Insolvency Indemnity Insurance: What is it For?
Insolvency indemnity insurance is most often asked for by a buyer's solicitor or mortgage broker during sale of a property. In many typical cases, the insurance is requested because the current owner of the property was gifted it, inherited it, or acquired it in some other way that resulted in the owner getting the house significantly under market value or in a non-traditional manner.
The danger is that at some point in time, the way the original owner received the property could be set aside. The original owner may be found not to be the true owner of the property at all. The knock-on effect of this action would be that the sale to the next buyer might then also be set aside. Insolvency indemnity insurance protects the subsequent buyer in the event this scenario occurs.
Another situation you may be required to purchase insolvency indemnity insurance is when you transfer the title of a policy or add someone to the deeds of the property. Again, this is to protect the parties involved and insure the transaction against a later claim that the action was improper. In this case, you are likely to be asked to buy the insurance by your own mortgage company.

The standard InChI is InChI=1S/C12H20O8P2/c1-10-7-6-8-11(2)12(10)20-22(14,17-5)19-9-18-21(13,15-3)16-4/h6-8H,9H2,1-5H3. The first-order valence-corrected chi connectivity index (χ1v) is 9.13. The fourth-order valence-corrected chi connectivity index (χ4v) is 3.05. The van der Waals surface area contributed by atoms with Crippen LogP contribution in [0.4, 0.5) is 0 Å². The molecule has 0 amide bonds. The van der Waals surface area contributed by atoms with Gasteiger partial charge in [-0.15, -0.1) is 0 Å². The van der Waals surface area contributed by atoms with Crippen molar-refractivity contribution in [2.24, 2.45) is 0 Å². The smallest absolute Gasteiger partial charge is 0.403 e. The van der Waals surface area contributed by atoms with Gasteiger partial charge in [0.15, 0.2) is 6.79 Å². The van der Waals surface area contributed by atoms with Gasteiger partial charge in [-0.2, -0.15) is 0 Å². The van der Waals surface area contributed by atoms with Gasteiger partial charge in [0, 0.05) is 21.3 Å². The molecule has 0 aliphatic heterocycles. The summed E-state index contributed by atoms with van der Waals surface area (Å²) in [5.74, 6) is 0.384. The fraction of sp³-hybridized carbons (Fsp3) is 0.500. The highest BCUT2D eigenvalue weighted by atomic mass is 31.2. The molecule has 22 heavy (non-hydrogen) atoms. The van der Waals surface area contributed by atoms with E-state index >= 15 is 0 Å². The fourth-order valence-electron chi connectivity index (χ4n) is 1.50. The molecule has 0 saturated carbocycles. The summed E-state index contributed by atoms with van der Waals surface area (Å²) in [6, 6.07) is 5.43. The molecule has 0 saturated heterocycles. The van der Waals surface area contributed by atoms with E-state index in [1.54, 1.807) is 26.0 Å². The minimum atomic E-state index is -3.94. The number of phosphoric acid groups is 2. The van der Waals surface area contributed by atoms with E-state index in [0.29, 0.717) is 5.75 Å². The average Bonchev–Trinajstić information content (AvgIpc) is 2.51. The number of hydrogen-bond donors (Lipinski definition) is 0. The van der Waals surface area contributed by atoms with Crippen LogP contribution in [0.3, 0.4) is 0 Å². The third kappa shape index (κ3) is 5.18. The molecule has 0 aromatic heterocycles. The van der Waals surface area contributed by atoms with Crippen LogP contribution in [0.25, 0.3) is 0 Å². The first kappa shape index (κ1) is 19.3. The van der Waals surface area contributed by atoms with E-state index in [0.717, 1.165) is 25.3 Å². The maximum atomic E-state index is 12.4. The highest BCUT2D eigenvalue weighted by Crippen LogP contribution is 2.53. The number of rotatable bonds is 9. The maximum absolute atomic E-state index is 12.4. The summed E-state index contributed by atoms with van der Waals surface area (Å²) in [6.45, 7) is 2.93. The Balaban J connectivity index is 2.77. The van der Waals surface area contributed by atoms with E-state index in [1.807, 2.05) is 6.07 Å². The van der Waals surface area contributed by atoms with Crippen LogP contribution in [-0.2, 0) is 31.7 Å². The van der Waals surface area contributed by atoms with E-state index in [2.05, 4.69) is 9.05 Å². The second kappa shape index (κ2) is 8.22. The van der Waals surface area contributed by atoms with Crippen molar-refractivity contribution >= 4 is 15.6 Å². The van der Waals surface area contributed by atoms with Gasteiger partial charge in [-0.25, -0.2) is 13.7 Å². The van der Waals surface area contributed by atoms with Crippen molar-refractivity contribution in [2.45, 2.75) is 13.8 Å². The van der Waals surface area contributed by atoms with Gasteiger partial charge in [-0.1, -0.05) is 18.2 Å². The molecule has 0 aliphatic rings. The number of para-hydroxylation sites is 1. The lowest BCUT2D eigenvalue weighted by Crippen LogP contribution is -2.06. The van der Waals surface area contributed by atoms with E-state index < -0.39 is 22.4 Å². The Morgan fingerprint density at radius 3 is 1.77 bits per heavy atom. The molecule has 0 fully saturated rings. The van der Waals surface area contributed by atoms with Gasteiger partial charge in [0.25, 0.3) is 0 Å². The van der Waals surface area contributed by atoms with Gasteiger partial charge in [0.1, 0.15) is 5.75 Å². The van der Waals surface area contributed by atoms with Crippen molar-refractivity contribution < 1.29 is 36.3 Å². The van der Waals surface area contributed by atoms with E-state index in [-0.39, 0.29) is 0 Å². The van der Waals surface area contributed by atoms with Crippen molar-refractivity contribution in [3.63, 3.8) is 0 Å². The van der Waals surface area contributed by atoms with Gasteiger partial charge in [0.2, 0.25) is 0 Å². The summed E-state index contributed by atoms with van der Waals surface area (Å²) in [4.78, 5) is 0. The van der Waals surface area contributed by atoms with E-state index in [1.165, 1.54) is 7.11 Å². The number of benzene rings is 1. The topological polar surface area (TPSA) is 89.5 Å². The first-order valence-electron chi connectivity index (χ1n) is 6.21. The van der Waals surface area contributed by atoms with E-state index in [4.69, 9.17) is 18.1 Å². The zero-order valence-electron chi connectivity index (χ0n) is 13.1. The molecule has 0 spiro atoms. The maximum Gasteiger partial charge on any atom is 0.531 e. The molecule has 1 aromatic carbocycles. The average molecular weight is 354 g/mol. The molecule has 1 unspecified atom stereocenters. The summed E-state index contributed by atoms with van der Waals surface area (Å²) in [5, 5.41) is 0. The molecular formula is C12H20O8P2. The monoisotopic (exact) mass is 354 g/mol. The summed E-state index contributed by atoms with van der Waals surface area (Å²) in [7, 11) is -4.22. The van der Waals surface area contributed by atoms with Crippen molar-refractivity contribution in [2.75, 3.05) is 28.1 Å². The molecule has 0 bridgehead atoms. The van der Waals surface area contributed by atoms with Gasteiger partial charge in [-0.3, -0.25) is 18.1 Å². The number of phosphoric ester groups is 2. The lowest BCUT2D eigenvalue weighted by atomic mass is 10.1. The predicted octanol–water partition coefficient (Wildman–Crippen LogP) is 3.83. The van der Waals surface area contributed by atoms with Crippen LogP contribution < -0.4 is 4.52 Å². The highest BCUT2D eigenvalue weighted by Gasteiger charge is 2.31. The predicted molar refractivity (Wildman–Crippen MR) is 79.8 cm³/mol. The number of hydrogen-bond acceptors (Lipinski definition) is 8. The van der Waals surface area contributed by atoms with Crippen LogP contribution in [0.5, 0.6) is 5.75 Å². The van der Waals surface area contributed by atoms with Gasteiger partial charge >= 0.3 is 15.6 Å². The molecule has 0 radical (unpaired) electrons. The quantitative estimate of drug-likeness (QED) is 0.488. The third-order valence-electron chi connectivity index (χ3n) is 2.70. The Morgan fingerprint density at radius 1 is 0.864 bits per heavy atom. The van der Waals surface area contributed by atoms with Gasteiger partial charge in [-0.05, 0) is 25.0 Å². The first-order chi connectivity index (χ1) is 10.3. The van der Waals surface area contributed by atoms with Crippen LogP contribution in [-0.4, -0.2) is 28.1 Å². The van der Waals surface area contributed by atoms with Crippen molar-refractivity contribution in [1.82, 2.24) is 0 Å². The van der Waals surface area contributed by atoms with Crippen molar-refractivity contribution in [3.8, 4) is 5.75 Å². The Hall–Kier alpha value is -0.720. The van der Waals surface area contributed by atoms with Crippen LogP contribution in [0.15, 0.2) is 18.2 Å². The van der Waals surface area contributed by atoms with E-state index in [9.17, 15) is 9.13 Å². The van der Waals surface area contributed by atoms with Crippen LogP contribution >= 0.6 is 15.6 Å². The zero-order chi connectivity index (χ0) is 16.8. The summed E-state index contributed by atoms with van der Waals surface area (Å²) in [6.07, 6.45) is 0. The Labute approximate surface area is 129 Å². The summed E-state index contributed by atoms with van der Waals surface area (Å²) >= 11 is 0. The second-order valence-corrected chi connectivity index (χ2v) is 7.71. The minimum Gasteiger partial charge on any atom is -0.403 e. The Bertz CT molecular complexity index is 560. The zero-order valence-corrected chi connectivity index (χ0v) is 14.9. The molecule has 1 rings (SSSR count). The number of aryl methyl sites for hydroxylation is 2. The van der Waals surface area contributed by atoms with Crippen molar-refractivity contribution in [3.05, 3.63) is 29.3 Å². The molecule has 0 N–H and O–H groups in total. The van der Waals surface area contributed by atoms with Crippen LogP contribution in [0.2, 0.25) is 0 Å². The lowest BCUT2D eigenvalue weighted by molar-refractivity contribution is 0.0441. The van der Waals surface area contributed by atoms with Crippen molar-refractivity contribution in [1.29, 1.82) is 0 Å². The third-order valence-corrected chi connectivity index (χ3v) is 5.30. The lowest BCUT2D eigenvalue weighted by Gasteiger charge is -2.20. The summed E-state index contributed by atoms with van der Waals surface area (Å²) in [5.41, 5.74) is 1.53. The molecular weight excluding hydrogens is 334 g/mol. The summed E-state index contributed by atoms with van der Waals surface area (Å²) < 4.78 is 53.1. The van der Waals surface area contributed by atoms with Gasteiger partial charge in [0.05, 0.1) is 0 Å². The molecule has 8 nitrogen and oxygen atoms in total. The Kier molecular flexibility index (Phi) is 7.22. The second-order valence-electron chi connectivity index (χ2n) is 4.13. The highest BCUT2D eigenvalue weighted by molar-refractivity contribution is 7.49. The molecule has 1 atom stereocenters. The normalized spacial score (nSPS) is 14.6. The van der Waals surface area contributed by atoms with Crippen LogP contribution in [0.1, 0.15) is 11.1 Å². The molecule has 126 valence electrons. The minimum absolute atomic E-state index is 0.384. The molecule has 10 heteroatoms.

In this second scenario, the insolvency indemnity insurance policy protects the lender -- the mortgage company -- against future action under the insolvency act. Because the party transferring the title has technically given away some of their assets for a lesser value, the policy protects the lender's investment in case the transfer is later determined to be an illegal attempt to "hide" assets from being taken if the person goes bankrupt.
- Flickr Double Indemnity